TOPIC OF THIS CONTEST WAS:
Hearing a light thump outside, she walked to the front door and opened it slowly. Wind and snow swirled and the cold lashed her cheeks. By her feet she discovered a small pot with tiny white flowers. She recognized it as a Galanthus nivalis. Footprints in the snow led to and from the porch and a note tied to the slender stalk fluttered in the icy air…
(Entries must touch on the topic in some way to qualify.)
Iceland can be very dangerous. That’s because the weather is so treacherous. One moment it’s perfectly sunny, and the next moment you’re captured in a snowstorm so violent that it takes your breath away, and you cannot see one hand in front of you.
Luckily Icelandic women are very tough. They’re used to coping with the elements in their most extreme forms. They can handle them! Yes, they can!!
That was what I was telling myself over and over again, driving on that slippery, icy road with steep edges down into the abyss. Our daily route home to our secluded village up north. Three kids in the back of the car. Gunnar clasped a pot of snowdrops in his little hands. The teacher had granted him the privilege of taking care of them for the weekend. Maybe I should have offered her a lift. She was going our direction. Well, she has her own car.
The snow was beating incessantly against the front window, and the flakes were whirling down in such a thick tapestry that you couldn’t distinguish anymore if it was day or night. It was supposed to be dark, but everywhere around it was white, white and white.
Still 20 miles to go. How? I couldn’t see the road anymore. I should stop. No, I couldn’t. No use to call 112, because no one could come to our rescue. We’d have to stay in the car until the storm blew over. Would there be enough fuel to keep the motor running so we could stay warm? We could freeze to death in less than an hour!
But wait, there was a rescue cabin nearby. Not exactly a cabin, but a shelter carved in the rocks, right after the tunnel we were about to pass. You have a lot of those in secluded areas, where you can find yourself blankets, food, and a heater.
Our speed was about 10 miles/hour. The adrenaline rushed through my blood. Where’s that tunnel? Please come quick!
“Mommy, I’m scared,” Alfdis said with a tiny voice. “I can’t see anything.”
“We’re going to die,” Ragnar said decisively. Alfdis started to cry. Ragnar hit her, full of contempt.
With all my might I concentrated on the road ahead. No time for quarrels now. Finally I drove into the dark tunnel and stopped the car right at the end.
“Children, get out of the car and wait until I come. We’ll stay in the shelter tonight.”
“Mommy, I don’t want to stay here. The draugar will come and get us!”
“Draugar don’t exist,” Ragnar said.
“Yes, they do,” Alfdis cried out. “They’re in the storm, chasing us. I can hear them clearly!”
I shivered. There were indeed a lot of strange noises in the storm. Whistling, shrieking, sighing. If the draugar get you, you’re condemned to an afterlife of eternal haunt over the glaciers. Not that I believe in them. Just folk tales. The frost makes those sounds, and so does the wind.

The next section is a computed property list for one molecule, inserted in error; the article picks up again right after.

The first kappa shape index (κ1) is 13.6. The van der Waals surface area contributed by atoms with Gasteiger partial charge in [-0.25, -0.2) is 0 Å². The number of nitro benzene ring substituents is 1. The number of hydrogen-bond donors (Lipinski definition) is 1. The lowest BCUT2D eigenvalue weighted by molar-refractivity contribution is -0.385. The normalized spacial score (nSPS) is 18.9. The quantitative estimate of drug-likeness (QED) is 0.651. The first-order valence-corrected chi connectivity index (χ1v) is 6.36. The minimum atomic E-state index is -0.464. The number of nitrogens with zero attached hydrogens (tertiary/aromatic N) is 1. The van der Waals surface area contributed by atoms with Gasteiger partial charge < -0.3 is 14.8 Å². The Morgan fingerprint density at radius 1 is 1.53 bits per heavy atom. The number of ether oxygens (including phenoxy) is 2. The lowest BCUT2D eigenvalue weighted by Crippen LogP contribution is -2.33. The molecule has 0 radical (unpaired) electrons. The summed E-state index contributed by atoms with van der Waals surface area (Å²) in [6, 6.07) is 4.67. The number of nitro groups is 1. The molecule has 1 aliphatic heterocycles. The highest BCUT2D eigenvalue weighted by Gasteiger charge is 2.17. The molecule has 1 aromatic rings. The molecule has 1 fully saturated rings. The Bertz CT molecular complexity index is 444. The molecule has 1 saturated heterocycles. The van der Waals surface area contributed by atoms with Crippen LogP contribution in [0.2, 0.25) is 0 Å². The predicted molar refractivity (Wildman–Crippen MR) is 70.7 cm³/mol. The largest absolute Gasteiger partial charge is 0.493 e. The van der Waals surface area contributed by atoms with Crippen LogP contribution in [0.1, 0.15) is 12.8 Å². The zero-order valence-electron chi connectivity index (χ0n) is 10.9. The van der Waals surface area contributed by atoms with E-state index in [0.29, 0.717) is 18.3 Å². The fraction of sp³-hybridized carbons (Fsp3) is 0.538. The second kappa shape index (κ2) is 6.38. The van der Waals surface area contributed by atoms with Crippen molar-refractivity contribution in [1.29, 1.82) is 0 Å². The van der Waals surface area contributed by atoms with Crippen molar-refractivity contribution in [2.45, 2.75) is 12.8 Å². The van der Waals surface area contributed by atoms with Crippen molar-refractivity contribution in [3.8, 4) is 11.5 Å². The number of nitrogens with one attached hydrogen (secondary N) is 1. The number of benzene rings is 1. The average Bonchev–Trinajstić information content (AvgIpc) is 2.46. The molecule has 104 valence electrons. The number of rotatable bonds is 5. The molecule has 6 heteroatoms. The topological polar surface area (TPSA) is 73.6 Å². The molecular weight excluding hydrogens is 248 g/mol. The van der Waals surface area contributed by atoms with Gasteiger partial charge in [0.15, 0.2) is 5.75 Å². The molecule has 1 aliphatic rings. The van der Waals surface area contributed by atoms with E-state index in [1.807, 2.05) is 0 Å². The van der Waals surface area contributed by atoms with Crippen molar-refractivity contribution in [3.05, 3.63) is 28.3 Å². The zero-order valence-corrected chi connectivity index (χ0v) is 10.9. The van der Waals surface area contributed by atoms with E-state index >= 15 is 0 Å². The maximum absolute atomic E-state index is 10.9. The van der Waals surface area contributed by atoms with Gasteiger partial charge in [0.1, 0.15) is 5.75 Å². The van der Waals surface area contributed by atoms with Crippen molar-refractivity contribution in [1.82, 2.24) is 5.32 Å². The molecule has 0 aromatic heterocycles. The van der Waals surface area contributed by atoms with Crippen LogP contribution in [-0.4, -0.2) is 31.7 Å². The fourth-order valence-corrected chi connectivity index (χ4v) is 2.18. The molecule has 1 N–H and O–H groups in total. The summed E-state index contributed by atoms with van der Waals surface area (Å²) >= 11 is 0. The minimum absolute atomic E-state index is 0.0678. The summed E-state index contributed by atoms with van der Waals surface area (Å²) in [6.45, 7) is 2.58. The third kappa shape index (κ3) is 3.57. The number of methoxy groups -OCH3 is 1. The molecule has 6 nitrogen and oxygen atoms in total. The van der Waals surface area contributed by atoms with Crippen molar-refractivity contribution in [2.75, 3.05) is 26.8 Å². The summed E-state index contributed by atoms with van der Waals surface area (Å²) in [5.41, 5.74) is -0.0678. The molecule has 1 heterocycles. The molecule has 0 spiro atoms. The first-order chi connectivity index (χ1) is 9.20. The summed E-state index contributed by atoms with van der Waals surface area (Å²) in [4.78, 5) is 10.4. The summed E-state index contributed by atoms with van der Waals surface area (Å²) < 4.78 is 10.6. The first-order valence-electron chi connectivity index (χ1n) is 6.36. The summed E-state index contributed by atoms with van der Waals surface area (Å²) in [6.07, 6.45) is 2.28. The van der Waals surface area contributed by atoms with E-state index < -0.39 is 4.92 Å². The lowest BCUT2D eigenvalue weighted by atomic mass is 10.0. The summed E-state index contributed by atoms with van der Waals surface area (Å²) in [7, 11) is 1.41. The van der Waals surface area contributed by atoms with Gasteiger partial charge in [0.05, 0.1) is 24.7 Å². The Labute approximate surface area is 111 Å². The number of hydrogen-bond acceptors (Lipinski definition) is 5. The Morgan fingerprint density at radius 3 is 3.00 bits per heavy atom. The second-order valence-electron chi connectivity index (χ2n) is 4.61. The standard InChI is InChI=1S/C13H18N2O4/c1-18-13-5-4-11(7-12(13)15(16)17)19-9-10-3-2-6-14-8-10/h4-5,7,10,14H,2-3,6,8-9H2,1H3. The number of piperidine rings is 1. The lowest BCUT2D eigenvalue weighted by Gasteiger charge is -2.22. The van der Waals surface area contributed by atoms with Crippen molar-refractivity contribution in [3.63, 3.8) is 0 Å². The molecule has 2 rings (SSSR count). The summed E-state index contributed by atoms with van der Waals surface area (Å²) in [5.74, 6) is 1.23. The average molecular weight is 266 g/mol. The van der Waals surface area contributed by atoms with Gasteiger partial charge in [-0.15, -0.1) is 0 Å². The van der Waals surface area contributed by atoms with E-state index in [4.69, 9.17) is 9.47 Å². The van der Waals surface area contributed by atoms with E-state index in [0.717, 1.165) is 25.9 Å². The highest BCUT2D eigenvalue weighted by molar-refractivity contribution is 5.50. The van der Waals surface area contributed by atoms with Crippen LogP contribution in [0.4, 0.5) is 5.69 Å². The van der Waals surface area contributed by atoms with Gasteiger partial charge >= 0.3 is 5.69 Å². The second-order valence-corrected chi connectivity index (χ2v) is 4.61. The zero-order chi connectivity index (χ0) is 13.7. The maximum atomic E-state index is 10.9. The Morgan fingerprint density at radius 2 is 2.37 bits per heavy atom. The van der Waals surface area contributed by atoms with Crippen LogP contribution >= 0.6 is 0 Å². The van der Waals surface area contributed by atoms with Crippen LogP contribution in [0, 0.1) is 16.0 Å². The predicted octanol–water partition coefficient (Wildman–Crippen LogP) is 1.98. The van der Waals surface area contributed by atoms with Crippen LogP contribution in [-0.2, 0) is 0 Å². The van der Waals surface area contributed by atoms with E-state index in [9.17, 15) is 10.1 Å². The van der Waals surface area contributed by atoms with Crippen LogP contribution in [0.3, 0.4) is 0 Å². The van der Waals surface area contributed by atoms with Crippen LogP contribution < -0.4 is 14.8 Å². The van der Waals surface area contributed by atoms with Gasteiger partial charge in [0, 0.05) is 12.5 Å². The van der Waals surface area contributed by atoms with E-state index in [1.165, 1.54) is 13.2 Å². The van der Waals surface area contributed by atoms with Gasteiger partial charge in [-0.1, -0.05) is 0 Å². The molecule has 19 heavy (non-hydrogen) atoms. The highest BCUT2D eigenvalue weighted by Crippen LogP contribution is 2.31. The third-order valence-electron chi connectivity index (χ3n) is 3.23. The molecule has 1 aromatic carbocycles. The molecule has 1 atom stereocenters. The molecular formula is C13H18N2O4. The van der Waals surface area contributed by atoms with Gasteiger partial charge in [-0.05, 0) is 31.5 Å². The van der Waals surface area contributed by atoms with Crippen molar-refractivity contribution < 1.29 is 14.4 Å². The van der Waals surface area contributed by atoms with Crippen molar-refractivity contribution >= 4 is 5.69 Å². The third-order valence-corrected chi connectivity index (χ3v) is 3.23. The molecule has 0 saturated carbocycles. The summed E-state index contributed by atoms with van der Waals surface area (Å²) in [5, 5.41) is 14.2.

“We have no choice. We cannot go further. And there are no draugar here.” I tried to convince myself.
I pulled the kids along to the bright orange door, and pushed them inside. I locked the door, searched for matches in my handbag and lit the candles that were standing everywhere. In just minutes I managed to make the cave cosy and almost warm.
Then Gunnar started to cry. “I left my snowdrops in the tunnel. They’re still standing next to the car.”
“We’re not going back outside, Gunnar!”
“My teacher will be angry!”
“No, she won’t. She’ll understand.”
Gunnar sobbed. I was proud of him; such a responsible little man.
Though it was dry and warm inside, you could still hear the storm clearly. The wind beat aggressively against the rocks and the door. There was a high whistle in the air, and a crackling of ice all around.
After some effort I managed to inform the rescue forces of our whereabouts. They’d come as soon as possible.
Apart from Gunnar, the children were too agitated to sleep.
We listened to the sounds. It was indeed just like a hunt – a wild hunt. One could easily imagine spirits and demons riding through the air this night. I started to distinguish quite a clear voice now. It mingled with the wind in a disruptive, eerie way. The wind banged on the door with vehement fists.
Alfdis grabbed my hand. “The draugar are trying to get in, mommy!”
I could barely speak, my mouth was dry. “Ssst, let’s pray. Let’s ask that nothing bad will come to us.”
Ragnar frowned, but he too kneeled with us on the sheepskins on the floor. After what seemed over an hour, the beating diminished and the voice died away. I fell asleep with the kids in my arms.
I awoke in peaceful silence. The storm had subsided. Then there were shouts.
“Rescue Troops. Please open!”
I hurried to open the door.
The officers were pale.
“What in heaven’s name has happened here?”
I followed their glance down.
The stiff and frozen body of a young woman was lying in front of the big, orange door. Next to her was the pot of snowdrops, as if it had just fallen out off her hands.